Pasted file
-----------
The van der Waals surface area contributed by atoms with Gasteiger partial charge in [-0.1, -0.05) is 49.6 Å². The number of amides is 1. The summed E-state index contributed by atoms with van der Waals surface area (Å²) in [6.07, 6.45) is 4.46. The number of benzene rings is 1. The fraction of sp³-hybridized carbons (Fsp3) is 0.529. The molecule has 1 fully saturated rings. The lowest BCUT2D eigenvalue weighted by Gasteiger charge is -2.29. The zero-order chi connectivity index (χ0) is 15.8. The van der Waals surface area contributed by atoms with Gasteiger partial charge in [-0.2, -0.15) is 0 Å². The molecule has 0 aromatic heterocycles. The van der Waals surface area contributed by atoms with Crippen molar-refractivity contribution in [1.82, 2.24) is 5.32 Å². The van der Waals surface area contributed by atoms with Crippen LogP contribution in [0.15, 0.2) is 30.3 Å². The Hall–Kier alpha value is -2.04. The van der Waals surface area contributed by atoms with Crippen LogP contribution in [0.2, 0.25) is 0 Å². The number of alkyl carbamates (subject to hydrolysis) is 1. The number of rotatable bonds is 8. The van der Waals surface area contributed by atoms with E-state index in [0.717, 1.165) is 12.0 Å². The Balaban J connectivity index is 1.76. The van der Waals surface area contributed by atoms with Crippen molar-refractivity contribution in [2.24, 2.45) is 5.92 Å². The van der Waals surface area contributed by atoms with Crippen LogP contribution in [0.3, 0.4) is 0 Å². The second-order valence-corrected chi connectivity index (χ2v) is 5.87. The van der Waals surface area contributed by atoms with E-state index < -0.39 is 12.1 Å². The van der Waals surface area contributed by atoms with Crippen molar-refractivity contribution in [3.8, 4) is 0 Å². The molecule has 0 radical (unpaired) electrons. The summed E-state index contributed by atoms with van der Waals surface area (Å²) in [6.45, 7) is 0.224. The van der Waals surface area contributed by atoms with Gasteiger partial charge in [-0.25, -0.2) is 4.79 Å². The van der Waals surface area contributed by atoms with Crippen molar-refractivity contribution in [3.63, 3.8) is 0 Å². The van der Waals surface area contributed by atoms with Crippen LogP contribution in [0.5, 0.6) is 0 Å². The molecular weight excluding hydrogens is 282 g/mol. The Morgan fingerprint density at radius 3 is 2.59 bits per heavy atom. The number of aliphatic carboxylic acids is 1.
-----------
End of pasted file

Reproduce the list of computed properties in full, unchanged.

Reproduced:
The van der Waals surface area contributed by atoms with Gasteiger partial charge in [-0.1, -0.05) is 49.6 Å². The number of amides is 1. The summed E-state index contributed by atoms with van der Waals surface area (Å²) in [6.07, 6.45) is 4.46. The number of benzene rings is 1. The fraction of sp³-hybridized carbons (Fsp3) is 0.529. The molecule has 1 fully saturated rings. The lowest BCUT2D eigenvalue weighted by Gasteiger charge is -2.29. The zero-order chi connectivity index (χ0) is 15.8. The van der Waals surface area contributed by atoms with Gasteiger partial charge in [-0.2, -0.15) is 0 Å². The molecule has 0 aromatic heterocycles. The van der Waals surface area contributed by atoms with Crippen molar-refractivity contribution in [1.82, 2.24) is 5.32 Å². The van der Waals surface area contributed by atoms with Crippen LogP contribution in [0.15, 0.2) is 30.3 Å². The Hall–Kier alpha value is -2.04. The van der Waals surface area contributed by atoms with Crippen LogP contribution in [0.2, 0.25) is 0 Å². The number of alkyl carbamates (subject to hydrolysis) is 1. The number of rotatable bonds is 8. The van der Waals surface area contributed by atoms with E-state index in [0.717, 1.165) is 12.0 Å². The Balaban J connectivity index is 1.76. The van der Waals surface area contributed by atoms with Crippen molar-refractivity contribution in [2.24, 2.45) is 5.92 Å². The van der Waals surface area contributed by atoms with Crippen LogP contribution in [0.3, 0.4) is 0 Å². The second-order valence-corrected chi connectivity index (χ2v) is 5.87. The van der Waals surface area contributed by atoms with E-state index < -0.39 is 12.1 Å². The van der Waals surface area contributed by atoms with Crippen molar-refractivity contribution in [3.8, 4) is 0 Å². The molecule has 0 radical (unpaired) electrons. The summed E-state index contributed by atoms with van der Waals surface area (Å²) in [6.45, 7) is 0.224. The van der Waals surface area contributed by atoms with Gasteiger partial charge in [-0.25, -0.2) is 4.79 Å². The van der Waals surface area contributed by atoms with Crippen molar-refractivity contribution in [3.63, 3.8) is 0 Å². The van der Waals surface area contributed by atoms with Crippen LogP contribution in [0.5, 0.6) is 0 Å². The molecular weight excluding hydrogens is 282 g/mol. The Morgan fingerprint density at radius 3 is 2.59 bits per heavy atom. The number of aliphatic carboxylic acids is 1.